The free-trade agreement with South Korea is again struggling for life, according to a Washington Post report. The agreement would be the most significant free-trade pact signed by the United States since the North American Free Trade Agreement with Mexico and Canada was approved in the mid-1990s.
The latest supporter is South Korean Ambassador Han Duk-soo, who has assumed the unusual role of a foreign official promoting U.S. jobs. "This is an opportunity to stimulate the U.S. economy at no cost to U.S. taxpayers,” he says.
The agreement with South Korea has been stalled in the U.S. Congress awaiting approval since 2007. Without the trade pact, the U.S. pork industry stands to lose an export market critical to the success of U.S. pork producers. According to Dermott Hayes, Iowa State University economist, U.S. pork exports could eventually reach $870 million per year. Current levels are about $215 million per year.
With the Obama administration pledging a major new push to ratify the agreement, Han has gone on the stump in cities such as Montgomery, Ala., Peoria, Ill., and Detroit to build American support for free trade and allay concerns that his country is trying to snatch U.S. manufacturing jobs.
"I'd like to see more Ford and General Motors cars in Seoul," said Han, a Harvard-educated economist and veteran Korean minister.
Trade officials from both countries are trying to resolve the problems that have kept the trade agreement with South Korea bottled up, including a dispute over U.S. access to the South Korean auto market and restrictions on U.S. beef imposed after the mad cow scare several years ago. The agreement would eventually eliminate tariffs between the two countries.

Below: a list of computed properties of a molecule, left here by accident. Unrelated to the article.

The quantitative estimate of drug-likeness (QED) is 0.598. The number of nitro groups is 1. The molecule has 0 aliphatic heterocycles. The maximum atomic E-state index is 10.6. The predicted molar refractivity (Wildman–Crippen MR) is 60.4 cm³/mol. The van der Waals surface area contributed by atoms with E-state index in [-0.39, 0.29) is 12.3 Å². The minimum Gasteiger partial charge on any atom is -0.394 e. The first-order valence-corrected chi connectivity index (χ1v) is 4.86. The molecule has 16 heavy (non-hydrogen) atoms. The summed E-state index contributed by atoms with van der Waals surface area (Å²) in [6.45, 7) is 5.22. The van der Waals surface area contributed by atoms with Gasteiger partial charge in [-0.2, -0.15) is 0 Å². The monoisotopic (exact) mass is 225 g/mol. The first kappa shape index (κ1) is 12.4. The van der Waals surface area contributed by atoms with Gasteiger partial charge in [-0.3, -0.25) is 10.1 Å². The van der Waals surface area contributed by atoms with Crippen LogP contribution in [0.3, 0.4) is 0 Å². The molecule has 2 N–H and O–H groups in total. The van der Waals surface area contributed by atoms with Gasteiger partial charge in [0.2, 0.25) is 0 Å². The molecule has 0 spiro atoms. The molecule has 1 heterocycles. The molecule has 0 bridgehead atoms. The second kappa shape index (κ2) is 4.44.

Because those levies are typically higher on the South Korean side, administration officials estimate the deal could mean more than $10 billion annually in increased U.S. exports to Seoul and tens of thousands of new U.S. jobs. South Koreans say they would benefit from lower prices. Some tariffs on food imports from the U.S. are as high as 40 percent.
U.S. opponents of the agreement argue it doesn't do enough to benefit American industry, even as it gives South Korean businesses greater rights in the United States.
President Obama has placed a priority on export promotion, calling it a key to job growth, and embraced the agreement with South Korea as a opportunity to weigh in on the broader debate over trade policy and advance U.S. interests.
U.S. Trade Representative Ronald Kirk, whose job more typically involves overseas negotiations, has mounted a domestic lobbying effort, visiting cities and districts hit hard by the recession to argue that "when you do trade right, America can win."
Source: Washington Post